LOS ANGELES (CBSLA) -- A hearing on Capitol Hill was held on Tuesday, nearly a year after eight Marines and a sailor were killed in a training accident off the coast of San Clemente Island.
The victims were identified as:
- Pfc. Bryan J. Baltierra, 18, of Corona, Calif.
- Lance Cpl. Marco A. Barranco, 21, of Montebello, Calif.
- Cpl. Cesar A. Villanueva, 21, of Riverside, Calif.
- U.S. Navy Hospitalman Christopher Gnem, 22, of Stockton, Calif.
- Pfc. Evan A. Bath, 19, of Oak Creek, Wis.
- Pfc. Jack Ryan Ostrovsky, 21, of Bend, Ore.
- Cpl. Wesley A. Rodd, 23, of Harris, TX.
- Lance Cpl. Chase D. Sweetwood, 19, of Portland, Ore.
Two fathers of two fallen marines gave emotional testimony and investigations revealed the deaths on July 30, 2020, were completely "preventable."
The amphibious assault vehicle (AAV) was full of leaks and not maintained, according to parents who testified, and the men had no training on how to escape.
"Why were AAVs not sea-worthy assigned to a unit and deployed as America's maritime response force? Why was my son and others not given egress training which would have better prepared him and others for such an emergency?" said Peter Ostrovsky, the father of one of the fallen marines, before the House Armed Services Committee. "A week before the AAV incident, Jack Ryan told me about his concerns with the AAVs and that they sink all the time. It was hard for me to believe that statement but now I know there was more to the story that was the basis for his concern."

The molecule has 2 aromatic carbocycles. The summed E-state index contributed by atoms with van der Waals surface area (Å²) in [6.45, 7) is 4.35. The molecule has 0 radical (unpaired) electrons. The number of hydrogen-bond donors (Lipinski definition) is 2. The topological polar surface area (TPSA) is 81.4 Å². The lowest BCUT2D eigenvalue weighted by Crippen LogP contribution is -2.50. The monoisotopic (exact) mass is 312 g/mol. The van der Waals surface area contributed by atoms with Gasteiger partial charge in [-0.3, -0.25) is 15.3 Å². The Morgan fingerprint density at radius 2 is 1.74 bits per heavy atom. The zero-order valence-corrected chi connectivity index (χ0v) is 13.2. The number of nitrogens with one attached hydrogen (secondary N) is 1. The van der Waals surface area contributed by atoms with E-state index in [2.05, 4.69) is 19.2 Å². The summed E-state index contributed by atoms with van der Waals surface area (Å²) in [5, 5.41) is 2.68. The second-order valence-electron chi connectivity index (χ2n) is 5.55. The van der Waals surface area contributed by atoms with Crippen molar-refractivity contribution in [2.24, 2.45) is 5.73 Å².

Peter Vienna, who lost his son U.S. Navy Hospitalman Christopher Gnem, also spoke on Tuesday via Zoom.
He said the day his son died, there were no rescue boats in the water, the AAV had just lost 23 gallons of transmission fluid and had leaks inside.
"I also refuse to call what happened on July 30th a mishap. The definition of which is an unlucky accident. What actually occurred was a predictable outcome, the reckless disregard for human life... the lives they were supposed to protect," Vienna said. "When the Marine Corps briefed us on the results of the investigation, we were shocked and disappointed. By the recklessness, negligence and lack of duty of care for our son and all of the sailors and Marines in his company.:
Marine Corps officials agreed that the deaths could have been prevented.
"The sinking of this AAV and the deaths of eight marines and one sailor were preventable. We failed these brave young men," said Marine Corps Asst. Commandant General Gary Thomas
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